Jump to ContentJump to Main Navigation
ADHD: The Facts$
Users without a subscription are not able to see the full content.

Mark Selikowitz

Print publication date: 2021

Print ISBN-13: 9780198867371

Published to Oxford Scholarship Online: September 2021

DOI: 10.1093/oso/9780198867371.001.0001

Show Summary Details
Page of

PRINTED FROM OXFORD SCHOLARSHIP ONLINE (oxford.universitypressscholarship.com). (c) Copyright Oxford University Press, 2021. All Rights Reserved. An individual user may print out a PDF of a single chapter of a monograph in OSO for personal use. date: 18 January 2022

Social clumsiness

Social clumsiness

Chapter:
(p.66) 8 Social clumsiness
Source:
ADHD: The Facts
Author(s):

Mark Selikowitz

Publisher:
Oxford University Press
DOI:10.1093/oso/9780198867371.003.0008

To acquire age-appropriate social skills, certain parts of the brain need to develop normally. Children with ADHD may experience social difficulties and experience what is called a social cognition deficit. This chapter outlines social clumsiness in ADHD. It discusses social cognition as a function of the brain, specific social competence deficits (social blindness, egocentricity, lack of appropriate inhibition, insatiability, insensitivity to style and convention, lack of responsiveness, over-talkativeness, difficulties reading facial expression, aggressive tendencies, lack of judgment, poor understanding of group dynamics, misinterpretation of feedback, poor social prediction, poor social memory, lack of awareness of image, poor behaviour-modification strategies), management of social clumsiness, and autism spectrum disorder.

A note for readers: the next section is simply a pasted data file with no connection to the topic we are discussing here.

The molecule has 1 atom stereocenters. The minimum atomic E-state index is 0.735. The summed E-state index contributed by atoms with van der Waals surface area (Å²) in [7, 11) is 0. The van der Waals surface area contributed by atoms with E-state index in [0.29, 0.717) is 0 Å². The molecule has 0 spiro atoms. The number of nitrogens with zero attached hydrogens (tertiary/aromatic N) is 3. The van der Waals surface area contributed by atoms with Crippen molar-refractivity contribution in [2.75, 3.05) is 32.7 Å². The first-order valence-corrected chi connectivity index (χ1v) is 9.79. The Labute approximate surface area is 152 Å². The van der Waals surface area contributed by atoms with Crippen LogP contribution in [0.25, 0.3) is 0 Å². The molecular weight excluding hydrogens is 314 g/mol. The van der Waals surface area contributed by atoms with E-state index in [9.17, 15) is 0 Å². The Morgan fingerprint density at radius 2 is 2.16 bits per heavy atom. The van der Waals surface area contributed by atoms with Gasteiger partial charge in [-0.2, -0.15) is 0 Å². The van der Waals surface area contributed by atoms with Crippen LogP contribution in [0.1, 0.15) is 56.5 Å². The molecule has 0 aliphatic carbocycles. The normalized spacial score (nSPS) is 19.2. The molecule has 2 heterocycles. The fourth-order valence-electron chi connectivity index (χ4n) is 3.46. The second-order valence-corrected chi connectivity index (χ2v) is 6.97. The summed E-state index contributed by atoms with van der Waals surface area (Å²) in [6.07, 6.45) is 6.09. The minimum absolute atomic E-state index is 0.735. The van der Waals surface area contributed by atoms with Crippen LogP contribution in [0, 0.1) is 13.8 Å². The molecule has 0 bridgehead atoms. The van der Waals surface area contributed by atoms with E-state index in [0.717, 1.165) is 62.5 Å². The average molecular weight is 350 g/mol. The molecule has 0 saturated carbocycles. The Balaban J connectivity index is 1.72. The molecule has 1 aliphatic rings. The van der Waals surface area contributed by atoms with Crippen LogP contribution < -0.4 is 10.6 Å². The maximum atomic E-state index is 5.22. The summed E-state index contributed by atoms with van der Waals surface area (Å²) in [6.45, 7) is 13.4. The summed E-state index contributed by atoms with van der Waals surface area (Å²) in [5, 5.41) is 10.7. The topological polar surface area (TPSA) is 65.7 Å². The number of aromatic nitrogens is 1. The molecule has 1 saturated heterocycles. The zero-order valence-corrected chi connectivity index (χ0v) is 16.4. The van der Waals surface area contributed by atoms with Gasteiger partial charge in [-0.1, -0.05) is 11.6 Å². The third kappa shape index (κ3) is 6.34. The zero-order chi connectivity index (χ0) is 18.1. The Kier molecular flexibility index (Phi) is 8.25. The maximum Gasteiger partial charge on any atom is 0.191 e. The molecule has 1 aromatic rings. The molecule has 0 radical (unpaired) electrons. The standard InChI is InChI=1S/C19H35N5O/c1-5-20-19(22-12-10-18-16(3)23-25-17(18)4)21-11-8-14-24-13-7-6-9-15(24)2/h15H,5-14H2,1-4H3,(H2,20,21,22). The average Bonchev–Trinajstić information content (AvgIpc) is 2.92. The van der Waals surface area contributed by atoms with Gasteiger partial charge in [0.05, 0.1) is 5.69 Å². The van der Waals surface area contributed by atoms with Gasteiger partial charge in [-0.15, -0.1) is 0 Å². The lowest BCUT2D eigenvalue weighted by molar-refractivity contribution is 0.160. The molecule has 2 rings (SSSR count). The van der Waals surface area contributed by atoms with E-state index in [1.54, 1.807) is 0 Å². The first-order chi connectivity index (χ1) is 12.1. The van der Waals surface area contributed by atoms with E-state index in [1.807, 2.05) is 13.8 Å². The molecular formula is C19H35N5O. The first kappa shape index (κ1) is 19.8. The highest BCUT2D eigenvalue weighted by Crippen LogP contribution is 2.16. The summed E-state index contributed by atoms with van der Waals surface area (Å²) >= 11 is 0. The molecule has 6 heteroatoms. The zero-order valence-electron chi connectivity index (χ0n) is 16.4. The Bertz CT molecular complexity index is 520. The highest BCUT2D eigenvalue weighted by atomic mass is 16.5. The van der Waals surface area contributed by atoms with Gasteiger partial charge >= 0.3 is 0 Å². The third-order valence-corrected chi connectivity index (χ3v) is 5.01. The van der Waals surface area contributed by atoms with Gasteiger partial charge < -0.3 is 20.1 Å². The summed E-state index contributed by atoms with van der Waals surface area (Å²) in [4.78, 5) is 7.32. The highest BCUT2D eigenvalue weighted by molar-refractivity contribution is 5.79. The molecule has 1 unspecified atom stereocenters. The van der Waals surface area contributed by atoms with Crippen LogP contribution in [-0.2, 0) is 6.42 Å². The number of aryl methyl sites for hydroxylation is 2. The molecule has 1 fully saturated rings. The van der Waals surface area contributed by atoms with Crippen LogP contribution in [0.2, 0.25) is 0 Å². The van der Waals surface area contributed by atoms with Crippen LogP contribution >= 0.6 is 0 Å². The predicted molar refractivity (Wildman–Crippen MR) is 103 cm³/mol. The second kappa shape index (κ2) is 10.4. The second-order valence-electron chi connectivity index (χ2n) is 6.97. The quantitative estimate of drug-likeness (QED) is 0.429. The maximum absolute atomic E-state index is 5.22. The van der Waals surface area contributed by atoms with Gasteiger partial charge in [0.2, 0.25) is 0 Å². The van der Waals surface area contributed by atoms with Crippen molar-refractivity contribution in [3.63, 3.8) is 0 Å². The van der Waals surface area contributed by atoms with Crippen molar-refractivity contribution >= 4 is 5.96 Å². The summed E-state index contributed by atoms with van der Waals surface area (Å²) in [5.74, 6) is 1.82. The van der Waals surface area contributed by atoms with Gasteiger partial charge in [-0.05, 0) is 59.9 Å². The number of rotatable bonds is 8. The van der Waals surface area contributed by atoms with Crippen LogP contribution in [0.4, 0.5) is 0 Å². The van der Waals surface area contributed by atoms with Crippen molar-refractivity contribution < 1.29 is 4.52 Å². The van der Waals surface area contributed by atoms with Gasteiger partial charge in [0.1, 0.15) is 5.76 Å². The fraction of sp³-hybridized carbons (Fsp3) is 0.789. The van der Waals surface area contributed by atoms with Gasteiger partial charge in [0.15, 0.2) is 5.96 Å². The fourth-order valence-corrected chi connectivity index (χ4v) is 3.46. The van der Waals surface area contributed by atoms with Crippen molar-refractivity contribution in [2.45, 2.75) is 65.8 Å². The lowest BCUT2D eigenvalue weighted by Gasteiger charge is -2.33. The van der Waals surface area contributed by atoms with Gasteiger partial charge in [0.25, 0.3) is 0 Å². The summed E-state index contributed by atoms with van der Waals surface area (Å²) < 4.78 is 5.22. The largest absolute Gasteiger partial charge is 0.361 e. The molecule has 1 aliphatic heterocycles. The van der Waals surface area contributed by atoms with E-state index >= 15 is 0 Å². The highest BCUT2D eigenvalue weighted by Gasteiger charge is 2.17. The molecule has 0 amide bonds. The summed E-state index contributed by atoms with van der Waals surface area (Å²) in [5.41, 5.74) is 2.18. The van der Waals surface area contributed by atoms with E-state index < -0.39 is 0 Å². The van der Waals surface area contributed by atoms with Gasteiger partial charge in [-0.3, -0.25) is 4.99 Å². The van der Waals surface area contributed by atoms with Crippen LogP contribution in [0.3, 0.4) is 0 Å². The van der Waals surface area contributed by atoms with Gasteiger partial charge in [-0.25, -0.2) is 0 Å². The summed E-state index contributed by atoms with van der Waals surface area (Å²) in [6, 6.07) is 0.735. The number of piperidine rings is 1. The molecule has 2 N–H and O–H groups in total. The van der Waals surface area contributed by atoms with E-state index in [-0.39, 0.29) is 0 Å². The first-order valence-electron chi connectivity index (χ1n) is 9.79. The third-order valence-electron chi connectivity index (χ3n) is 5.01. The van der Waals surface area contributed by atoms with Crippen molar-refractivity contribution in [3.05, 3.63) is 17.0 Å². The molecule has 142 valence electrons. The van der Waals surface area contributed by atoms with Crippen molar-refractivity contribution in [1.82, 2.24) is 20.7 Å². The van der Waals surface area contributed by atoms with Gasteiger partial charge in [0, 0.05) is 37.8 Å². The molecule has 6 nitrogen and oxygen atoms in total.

Keywords:   ADHD, social skills, social cognition, autism spectrum disorder, Asperger syndrome, insatiability, metalinguistic skills, tactlessness, tactile defensiveness, social skills groups

Oxford Scholarship Online requires a subscription or purchase to access the full text of books within the service. Public users can however freely search the site and view the abstracts and keywords for each book and chapter.

Please, subscribe or login to access full text content.

If you think you should have access to this title, please contact your librarian.

To troubleshoot, please check our FAQs , and if you can't find the answer there, please contact us .